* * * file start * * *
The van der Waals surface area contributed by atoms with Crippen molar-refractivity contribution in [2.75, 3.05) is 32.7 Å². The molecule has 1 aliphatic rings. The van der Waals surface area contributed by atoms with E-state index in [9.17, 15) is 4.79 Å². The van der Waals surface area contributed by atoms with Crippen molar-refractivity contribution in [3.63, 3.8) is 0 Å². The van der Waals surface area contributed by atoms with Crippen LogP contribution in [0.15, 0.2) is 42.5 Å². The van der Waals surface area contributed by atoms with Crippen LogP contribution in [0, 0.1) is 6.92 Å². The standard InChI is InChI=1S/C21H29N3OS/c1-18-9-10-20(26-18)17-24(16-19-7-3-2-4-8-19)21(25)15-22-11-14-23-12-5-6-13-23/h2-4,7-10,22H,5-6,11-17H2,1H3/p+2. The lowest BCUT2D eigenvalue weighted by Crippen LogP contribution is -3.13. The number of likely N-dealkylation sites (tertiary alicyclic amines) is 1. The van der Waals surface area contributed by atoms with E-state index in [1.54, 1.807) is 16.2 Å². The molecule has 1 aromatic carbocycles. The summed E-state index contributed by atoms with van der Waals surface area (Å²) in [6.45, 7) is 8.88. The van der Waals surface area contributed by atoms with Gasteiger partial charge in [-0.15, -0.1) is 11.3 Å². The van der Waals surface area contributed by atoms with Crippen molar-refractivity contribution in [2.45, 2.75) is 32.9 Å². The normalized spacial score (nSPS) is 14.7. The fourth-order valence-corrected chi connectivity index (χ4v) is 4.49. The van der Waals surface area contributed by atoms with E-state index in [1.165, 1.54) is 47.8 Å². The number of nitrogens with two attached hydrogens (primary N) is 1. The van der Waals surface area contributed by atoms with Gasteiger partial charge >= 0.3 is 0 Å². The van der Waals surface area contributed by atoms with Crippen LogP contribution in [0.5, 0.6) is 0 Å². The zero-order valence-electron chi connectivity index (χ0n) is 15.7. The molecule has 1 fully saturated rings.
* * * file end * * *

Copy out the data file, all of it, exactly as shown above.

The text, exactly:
The van der Waals surface area contributed by atoms with Crippen molar-refractivity contribution in [2.75, 3.05) is 32.7 Å². The molecule has 1 aliphatic rings. The van der Waals surface area contributed by atoms with E-state index in [9.17, 15) is 4.79 Å². The van der Waals surface area contributed by atoms with Crippen molar-refractivity contribution in [3.63, 3.8) is 0 Å². The van der Waals surface area contributed by atoms with Crippen LogP contribution in [0.15, 0.2) is 42.5 Å². The van der Waals surface area contributed by atoms with Crippen LogP contribution in [0, 0.1) is 6.92 Å². The standard InChI is InChI=1S/C21H29N3OS/c1-18-9-10-20(26-18)17-24(16-19-7-3-2-4-8-19)21(25)15-22-11-14-23-12-5-6-13-23/h2-4,7-10,22H,5-6,11-17H2,1H3/p+2. The lowest BCUT2D eigenvalue weighted by Crippen LogP contribution is -3.13. The number of likely N-dealkylation sites (tertiary alicyclic amines) is 1. The van der Waals surface area contributed by atoms with E-state index in [1.54, 1.807) is 16.2 Å². The molecule has 1 aromatic carbocycles. The summed E-state index contributed by atoms with van der Waals surface area (Å²) in [6.45, 7) is 8.88. The van der Waals surface area contributed by atoms with Gasteiger partial charge in [-0.15, -0.1) is 11.3 Å². The van der Waals surface area contributed by atoms with Crippen molar-refractivity contribution in [2.45, 2.75) is 32.9 Å². The normalized spacial score (nSPS) is 14.7. The fourth-order valence-corrected chi connectivity index (χ4v) is 4.49. The van der Waals surface area contributed by atoms with E-state index in [1.165, 1.54) is 47.8 Å². The number of nitrogens with two attached hydrogens (primary N) is 1. The van der Waals surface area contributed by atoms with Gasteiger partial charge >= 0.3 is 0 Å². The van der Waals surface area contributed by atoms with Crippen LogP contribution in [0.5, 0.6) is 0 Å². The zero-order valence-electron chi connectivity index (χ0n) is 15.7. The molecule has 1 fully saturated rings.